One of the things that Irving does well in A Widow for One Year is to bring the reader into taboos: mostly sexual taboos. Keeping the reader focused on sex and taboo sexual behaviors so when the events of the plot happen they are real surprises. Like a magician’s slight of hand, Irving has the reader looking at sadism and statutory rape, while never suspecting the deaths on the horizon.
This reminded me of the Joyce Carol Oates Masterclass “The Art of the Short Story.” In Lesson 4. Ideas: Exploring Taboo and Darkness she says, “If one can face the darkest elements in oneself and things that are secret and buried, I think there’s a great deal of power.”
Her first example is Oscar Wilde’s The Picture of Dorian Gray about homosexuality during a time that sodomy was illegal and a homosexual could be put to death. She used it as an example of a writer confronting taboo that could not be written about openly and said, “Being elliptical gives you a lot of power that being head on and direct would not have.”
But Irving’s use of taboos isn’t elliptical at all. It’s graphic and realistic and shoved in the reader’s face again and again. Oates goes on, however. She mentions memoirs about alcoholism, depression, and being a widower, and says they “hit a nerve of candor.” She also says that “tapping on secret audiences is the consequence of writing about taboos.”
Talking about the body: Irving’s focus on boobs and talking about penises is both casual as if people always openly talk about their bodies, and then repetitive to the point that I wondered about his odd boob obsession. This casual nakedness being normal and yet odd starts near the beginning of the novel when Ruth is four years old. “As usual, she took only a passing interest in his nakedness. “Your penis is funny,” she said.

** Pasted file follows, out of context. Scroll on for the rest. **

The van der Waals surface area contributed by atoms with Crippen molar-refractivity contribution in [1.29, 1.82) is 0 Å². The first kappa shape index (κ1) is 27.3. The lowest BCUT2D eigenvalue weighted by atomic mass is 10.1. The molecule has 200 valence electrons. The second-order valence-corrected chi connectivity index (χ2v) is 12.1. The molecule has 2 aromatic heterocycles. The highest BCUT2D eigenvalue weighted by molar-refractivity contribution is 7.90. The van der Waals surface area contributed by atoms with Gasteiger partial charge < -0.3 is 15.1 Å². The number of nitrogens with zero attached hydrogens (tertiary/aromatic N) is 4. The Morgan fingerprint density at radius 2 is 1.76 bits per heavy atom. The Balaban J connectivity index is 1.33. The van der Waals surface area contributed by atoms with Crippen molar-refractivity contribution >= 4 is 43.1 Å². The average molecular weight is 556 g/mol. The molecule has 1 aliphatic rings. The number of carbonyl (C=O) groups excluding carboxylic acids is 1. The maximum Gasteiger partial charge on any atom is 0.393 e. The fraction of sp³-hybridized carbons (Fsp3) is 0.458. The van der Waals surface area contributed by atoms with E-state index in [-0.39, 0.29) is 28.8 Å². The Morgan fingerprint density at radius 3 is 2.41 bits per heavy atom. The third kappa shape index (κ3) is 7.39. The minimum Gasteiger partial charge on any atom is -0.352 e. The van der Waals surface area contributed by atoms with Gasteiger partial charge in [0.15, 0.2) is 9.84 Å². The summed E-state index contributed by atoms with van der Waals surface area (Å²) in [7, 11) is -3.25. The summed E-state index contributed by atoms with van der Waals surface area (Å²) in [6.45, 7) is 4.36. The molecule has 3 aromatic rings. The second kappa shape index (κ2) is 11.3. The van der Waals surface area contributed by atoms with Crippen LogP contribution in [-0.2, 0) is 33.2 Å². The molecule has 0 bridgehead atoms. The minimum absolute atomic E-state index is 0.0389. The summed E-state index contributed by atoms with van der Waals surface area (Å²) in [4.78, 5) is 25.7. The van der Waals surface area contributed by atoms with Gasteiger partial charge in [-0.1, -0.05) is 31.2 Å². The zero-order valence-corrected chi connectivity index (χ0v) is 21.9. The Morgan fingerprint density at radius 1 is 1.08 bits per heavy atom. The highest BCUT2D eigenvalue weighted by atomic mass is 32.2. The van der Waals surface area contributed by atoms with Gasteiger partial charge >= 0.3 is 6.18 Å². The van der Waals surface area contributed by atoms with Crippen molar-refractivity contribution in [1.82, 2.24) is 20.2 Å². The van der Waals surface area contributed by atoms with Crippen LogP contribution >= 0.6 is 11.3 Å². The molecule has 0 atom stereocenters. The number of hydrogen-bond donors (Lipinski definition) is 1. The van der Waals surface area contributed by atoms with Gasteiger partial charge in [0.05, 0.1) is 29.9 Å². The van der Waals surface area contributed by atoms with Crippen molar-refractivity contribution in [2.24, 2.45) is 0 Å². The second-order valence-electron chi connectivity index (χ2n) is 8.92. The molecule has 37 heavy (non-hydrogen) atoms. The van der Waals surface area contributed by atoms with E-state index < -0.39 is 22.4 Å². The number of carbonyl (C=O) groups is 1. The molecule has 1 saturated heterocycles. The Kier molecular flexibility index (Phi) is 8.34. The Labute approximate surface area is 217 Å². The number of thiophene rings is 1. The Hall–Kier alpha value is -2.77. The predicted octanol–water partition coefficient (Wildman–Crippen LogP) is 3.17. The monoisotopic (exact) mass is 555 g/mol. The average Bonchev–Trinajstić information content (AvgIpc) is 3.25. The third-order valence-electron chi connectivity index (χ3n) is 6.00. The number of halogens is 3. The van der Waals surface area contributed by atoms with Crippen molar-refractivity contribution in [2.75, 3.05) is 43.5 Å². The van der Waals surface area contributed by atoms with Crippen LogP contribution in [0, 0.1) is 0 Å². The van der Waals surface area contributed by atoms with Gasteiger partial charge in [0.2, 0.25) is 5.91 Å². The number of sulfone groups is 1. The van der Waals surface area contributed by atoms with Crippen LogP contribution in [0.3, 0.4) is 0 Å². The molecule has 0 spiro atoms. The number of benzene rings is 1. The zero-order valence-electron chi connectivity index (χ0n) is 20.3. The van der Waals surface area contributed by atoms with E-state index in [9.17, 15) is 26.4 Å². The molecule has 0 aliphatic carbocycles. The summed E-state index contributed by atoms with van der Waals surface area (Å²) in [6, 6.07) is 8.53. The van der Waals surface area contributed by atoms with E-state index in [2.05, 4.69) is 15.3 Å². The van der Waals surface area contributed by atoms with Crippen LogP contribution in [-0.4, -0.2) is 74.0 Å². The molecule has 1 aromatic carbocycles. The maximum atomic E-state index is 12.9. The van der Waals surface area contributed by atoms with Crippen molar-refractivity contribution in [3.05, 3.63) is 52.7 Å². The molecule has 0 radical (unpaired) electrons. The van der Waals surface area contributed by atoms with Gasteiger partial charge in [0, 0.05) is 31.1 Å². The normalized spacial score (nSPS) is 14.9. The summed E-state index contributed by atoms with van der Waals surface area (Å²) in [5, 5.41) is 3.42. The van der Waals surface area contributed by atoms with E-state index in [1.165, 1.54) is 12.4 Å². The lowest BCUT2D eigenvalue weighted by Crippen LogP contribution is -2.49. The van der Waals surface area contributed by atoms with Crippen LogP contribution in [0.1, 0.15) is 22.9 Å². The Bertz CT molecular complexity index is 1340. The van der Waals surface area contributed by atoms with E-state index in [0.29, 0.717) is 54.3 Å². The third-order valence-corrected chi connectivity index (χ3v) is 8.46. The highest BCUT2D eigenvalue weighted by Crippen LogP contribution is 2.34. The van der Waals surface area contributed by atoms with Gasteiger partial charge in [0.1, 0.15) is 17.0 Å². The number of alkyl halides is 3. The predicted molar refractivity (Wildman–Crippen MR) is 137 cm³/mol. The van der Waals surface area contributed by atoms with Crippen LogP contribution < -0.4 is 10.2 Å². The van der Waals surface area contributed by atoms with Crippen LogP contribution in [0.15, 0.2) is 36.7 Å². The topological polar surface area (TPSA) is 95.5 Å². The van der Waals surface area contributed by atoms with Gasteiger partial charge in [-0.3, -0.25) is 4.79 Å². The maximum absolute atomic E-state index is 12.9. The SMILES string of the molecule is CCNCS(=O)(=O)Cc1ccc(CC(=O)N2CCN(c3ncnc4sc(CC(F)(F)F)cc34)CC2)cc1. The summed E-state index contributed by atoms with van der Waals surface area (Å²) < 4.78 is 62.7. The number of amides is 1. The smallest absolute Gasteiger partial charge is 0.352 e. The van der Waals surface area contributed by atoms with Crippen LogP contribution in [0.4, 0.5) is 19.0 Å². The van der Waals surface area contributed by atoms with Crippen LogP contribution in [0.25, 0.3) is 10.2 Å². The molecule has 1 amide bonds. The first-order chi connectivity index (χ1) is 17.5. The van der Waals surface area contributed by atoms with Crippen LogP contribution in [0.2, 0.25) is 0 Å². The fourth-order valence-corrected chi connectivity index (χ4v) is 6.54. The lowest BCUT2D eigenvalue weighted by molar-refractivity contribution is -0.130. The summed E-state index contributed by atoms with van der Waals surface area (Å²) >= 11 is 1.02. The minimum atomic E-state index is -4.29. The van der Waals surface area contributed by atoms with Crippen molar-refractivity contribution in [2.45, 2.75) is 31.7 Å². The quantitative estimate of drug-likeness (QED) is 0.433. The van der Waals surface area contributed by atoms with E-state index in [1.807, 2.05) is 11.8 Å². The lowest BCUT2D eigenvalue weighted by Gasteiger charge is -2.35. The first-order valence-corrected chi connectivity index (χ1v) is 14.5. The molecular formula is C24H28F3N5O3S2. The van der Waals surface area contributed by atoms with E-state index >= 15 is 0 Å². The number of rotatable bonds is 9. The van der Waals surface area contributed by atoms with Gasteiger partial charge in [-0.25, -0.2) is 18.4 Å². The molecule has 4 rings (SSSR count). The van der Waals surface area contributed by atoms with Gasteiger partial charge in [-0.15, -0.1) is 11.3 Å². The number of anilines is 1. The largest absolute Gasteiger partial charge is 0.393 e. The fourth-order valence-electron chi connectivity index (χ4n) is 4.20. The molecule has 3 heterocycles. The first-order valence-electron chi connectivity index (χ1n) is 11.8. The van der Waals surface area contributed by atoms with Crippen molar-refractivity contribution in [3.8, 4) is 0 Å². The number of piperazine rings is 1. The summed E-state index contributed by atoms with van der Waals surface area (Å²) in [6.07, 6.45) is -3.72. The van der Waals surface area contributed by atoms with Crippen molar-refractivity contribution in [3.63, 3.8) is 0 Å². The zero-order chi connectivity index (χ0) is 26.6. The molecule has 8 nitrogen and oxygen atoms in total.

“My penis is funny,” her father agreed. It was what he always said.
By the time I neared the end of the book I was pretty tired of reading about Ruth’s boobs and came across this exchange. “It may have been his anniversary, but he was looking at your breasts,” Hannah said.
“He was not!” Ruth protested.
“Everyone does, baby. You better get used to it.”
As a reader, I never got used to it. It looks like other readers didn’t either: there’s a thread about it on Reddit.
I think there’s definitely something to be learned from the vulnerability of nakedness, and the realism of humans as sexual beings, but I also think Irving got a little hung up on it in this novel.
Applying What I Learned
At this early stage of my revision, I’m trying something I’ve never tried before. Starting at the end of my draft, I’m putting two scenes at a time into Scrivener and then brainstorming fifty other options. So I copied my final two scenes into a Scrivener file taking the time to write summaries and titles for the scenes and using the meta-data to color code the emotional arc and label the scene value. Then I brainstormed fifty other possible endings. Then I copied the two scenes before that and did the same. I’m really enjoying the brainstorming and near the end of fifty new ideas, the ideas are getting interesting. Going through this process is helping me really understand the infinite combinations of choices that make up every novel. I can also see how a first draft is like my mini-trampoline that I love, it’s a surface with springs, to bounce off of again and again.
Let’s look at how I can apply some of the big-picture elements of Irving’s A Widow for One Year to my novel revision.
Time: Though I was not a fan of how Irving used foreshadowing in this novel, is there a way of changing the chronology of my draft that would be a better way to tell the story? If I altered chapters between the present and five years ago leading up to and after the homicides, that could be very interesting.